14 September 2007
Where was I? Allison Miller? Okay – but it’s Friday night and I have to add a note about the show I just came from – Lari Pittman at Regen Projects’ second space on Santa Monica Blvd. – apparently the event of the evening. It almost goes without saying that it’s a must-see (please don’t EVER confuse awol with that sometimes ridiculously off-the-mark column). Who knew the opening was also going to be a must-attend? EVERYONE was there – even one of my docs. (I knew he was interested in art; but had NO idea he was collecting at this level until I saw him and his wife zoom in on Yasmine (one of the associate directors) for details on a piece. Well.) No, I’m not on life-support yet; but chances are by the end of the season (or if I have one more crisis at the Flynt Bldg.), I will be. The work on view seems to have evolved fairly coherently from the most recent work included in the Hammer’s Eden’s Edge show this spring/summer; although the palette seems to veer towards a slightly more autumnal, vegetal range. The compositional architecture evolves as well, not necessarily less complex – and certainly with as much transparency as ever – but more plainly subordinate to a dominant overall structure or motif or figure(s) (whether that be a body or bodies, organic or vegetal forms – e.g., apples, pumpkins (jack-o-lanterns?), cacti); also a sweeping fluidity to some of these forms. It’s a little freer – but no less controlled. There were a number of cacti – an opening for Pittman to visually pun on the spines. There were other novel motifs within the quintessentially Pittman-esque transparencies – roundels and foils that had an oriental quality, later echoed in some of the smaller gouache (I think) panels on the west wall of the gallery. These were some of the most interesting pieces here. But I can’t get into them just yet.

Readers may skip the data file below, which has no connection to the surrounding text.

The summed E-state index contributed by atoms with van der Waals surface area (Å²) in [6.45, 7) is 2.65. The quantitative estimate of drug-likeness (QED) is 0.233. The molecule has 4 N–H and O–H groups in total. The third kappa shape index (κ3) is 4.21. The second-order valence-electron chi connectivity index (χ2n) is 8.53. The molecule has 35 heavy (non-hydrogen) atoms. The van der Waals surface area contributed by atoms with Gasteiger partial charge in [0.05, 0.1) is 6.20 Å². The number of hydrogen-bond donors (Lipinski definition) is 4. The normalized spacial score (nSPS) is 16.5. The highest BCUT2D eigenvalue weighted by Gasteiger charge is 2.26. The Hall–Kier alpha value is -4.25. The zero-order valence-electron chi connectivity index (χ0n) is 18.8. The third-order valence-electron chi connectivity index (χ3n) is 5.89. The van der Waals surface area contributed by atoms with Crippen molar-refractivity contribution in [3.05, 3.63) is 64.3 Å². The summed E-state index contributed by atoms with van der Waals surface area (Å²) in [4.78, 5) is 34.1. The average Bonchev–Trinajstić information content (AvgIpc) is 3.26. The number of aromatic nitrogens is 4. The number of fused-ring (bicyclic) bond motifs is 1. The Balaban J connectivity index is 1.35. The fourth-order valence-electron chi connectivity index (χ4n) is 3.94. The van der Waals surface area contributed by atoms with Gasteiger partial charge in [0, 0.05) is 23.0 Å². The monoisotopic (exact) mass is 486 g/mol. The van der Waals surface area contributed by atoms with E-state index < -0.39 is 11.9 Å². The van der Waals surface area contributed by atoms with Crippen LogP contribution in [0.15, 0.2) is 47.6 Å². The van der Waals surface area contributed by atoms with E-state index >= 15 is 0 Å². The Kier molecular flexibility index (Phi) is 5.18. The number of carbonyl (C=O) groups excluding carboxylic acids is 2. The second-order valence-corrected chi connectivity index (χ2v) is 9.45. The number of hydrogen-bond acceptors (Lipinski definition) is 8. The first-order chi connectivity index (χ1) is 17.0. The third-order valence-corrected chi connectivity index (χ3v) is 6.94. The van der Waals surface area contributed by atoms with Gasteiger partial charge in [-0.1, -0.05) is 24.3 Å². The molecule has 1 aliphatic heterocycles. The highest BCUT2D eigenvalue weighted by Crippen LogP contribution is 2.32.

At one point in the evening, I came into proximity with Paul Schimmel. He was chatting volubly with Ann Philbin and Russell Ferguson. I was of course dying to know what they were talking about. But that’s one threesome I knew would not be thrilled to have me eavesdropping so I gave them a wide berth. It was impossible to pull away completely, though, simply because of the crowd. And so I found myself almost face to face with Paul Schimmel. There was no point in avoiding it. I HAD to ask him a couple of questions about the whole Murakami, Vuitton business. The revelations in the Times and Mitchell Mulholland’s artillery column begged for a response – and, well, there I was notebook (and artillerys) in hand. (By the way, just to set the record straight – I am NOT Mitchell Mulholland – though I sure wish I had his sources.) I decided to open on my home – and slightly friendlier – turf, and asked him about MOCA’s bidding posture with respect to the Shaw Donner Party installation that Pierre Huber sold at Christie’s last February. But I’ll have to leave you there for a few minutes. The two grand duchesses (my cats) are driving me crazy and I think I have to read them a bedtime story to get them in the mood for their 9x40 winks. (They’re not the same since late night television disappeared from their lives.) I might need a few myself.